Advantages with a high S/P ratio

Posted by Marcel van der Steen in Explanation, Lamps No Comments»

lli_bv-high-bay-industrial-led-fixt-48-pcs-cree_s_and_p_spectra_at_1m_distanceThe S/P ratio has been explained before on this website. Now two Technical Memorandums (TM 12-12 and TM 24-13) of the Illuminating Engineering Society of North America (IESNA) elaborate on how and how much advantage one can make on using light with a high S/P ratio.

In short it comes down to this: at low environmental light levels (such as in streets at night with street lights on) your eye works with night vision (you loose the colors in your view but still can see a lot of details and overview with only moon light and light from stars). Lamps with a specific light (a specific spectrum) suited for this night vision (meaning high S/P ratio) will lead to an increase of brightness perception. So we need less light for the same brightness impression.

A second effect is valid for light levels indoor (reading, work on computer, work on electronic and mechanic setups, repairing things etc). When you use light with a high blue content (cold white, meaning also high S/P ratio) then this results in a decrease of pupil size which results in a sharper view. Thanks to this the average light level can go down to still have the same view-efficiency.

Advantage with a higher S/P ratio, the TM 12-12

Light with a higher S/P ratio has an advantage in two ways, according to the mentioned TMs. The TM 12-12 now first. The name of this document is “Spectral Effect of Lighting on Visual Performance at Mesopic Lighting Levels”.

Mesopic light levels

The TM 12-12 talks about the higher sensitivity of rods at environments where a low lighting level is present. Such environments are called mesopic, where the average luminances over the full field of view is between 0.001 cd/mˆ2 until 5 cd/mˆ2. These are for instance outdoor areas on the public roads during the night, when using only streetlights (not city centers with a lot of building and advertisement/commercial lights).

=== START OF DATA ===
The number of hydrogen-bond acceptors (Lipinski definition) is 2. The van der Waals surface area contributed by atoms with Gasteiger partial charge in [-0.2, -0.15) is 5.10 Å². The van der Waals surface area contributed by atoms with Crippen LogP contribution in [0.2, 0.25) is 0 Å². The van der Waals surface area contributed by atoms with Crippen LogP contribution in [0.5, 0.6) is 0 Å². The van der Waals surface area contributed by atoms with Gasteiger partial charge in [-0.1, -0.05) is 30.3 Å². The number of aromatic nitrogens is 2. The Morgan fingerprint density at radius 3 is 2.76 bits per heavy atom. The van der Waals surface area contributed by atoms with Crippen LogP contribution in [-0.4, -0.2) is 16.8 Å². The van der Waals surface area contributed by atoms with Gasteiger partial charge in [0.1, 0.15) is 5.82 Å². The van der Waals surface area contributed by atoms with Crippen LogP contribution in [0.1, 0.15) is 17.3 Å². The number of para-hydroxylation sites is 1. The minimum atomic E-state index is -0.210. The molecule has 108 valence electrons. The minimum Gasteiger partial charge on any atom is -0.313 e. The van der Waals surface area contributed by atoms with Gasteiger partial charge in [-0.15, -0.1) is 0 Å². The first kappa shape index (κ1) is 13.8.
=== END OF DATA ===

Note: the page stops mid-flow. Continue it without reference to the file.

Since rods are more sensitive as cones, when we are in an area with mesopic light levels where also rods play a role in the brightness impression we have, we could get a higher brightness impression than with cones alone (which is the standard measurement convention, to only use the cones response).

The TM introduces a multiplication factor (the Effective Luminance Factor or in short ELF) that indicates that the benefit is bigger at lower background luminances at that this approaches the value S/P ratio when mesopic goes into scotopic (less than 0.001 cd/mˆ2). And that this ELF value goes towards 1 when the background illuminance reaches the photopic illuminances, from 5 cd/mˆ2.

Note I: the TM recognizes that the rods are (almost) not present in the fovea, there where we focus and see colors (the area of the cones). Still the TM takes the possible positive effect of a high(er) S/P ratio as valid for the whole view area, including the small area of 2 degrees called the fovea. When considering the tasks concerned (driving or walking at night) it is the complete view that counts where the periphery is very important as well.  Therefore the improvement in brightness impression brought by the rods counts as a general improvement for the whole view.

Note II: The TM gives a calculation method that computes the effective luminance for (relevant) parts of the field of view. This is what is they call a point-to-point calculation; parts with a different light intensity than other areas are then well taken into account.

Calculation method

The TM defines a set of steps to determine the effective luminance (L_effective, which can be calculated into an effective illuminance E_effective).  Take note that this is a point-to-point calculation where the field of view is divided into smaller parts with each a distinct average illuminance value.

Step 1: determine the desired illuminance value (from desin), the E_design (lux).

Step 2: determine for a surface in the field of view the reflection factor rho.

Step 3: calculate the resulting luminance:


Step 4: calculate the conventional (based on photopic quantities) illuminance E_photopic. One can use for this the normatives or guidelines that exist (for outdoor).

Step 5: compute L_photopic:


Step 6: use the Effective Luminance Factor (ELF) to compute the L_effective from the L_photopic):


Step 7: adapt the design such that L_effective = L_design.

Step 8: If an illuminance value is needed it can be computed:


The Effective Luminance Factor (ELF)

This factor is used to determine the effective luminance (cd/mˆ2) or the effective illuminance value (lux). This factor is depending on the S/P ratio of the light source and of the photopic adaption luminance (that area where the eye is adapted to, which can be differently for local areas with different local luminance).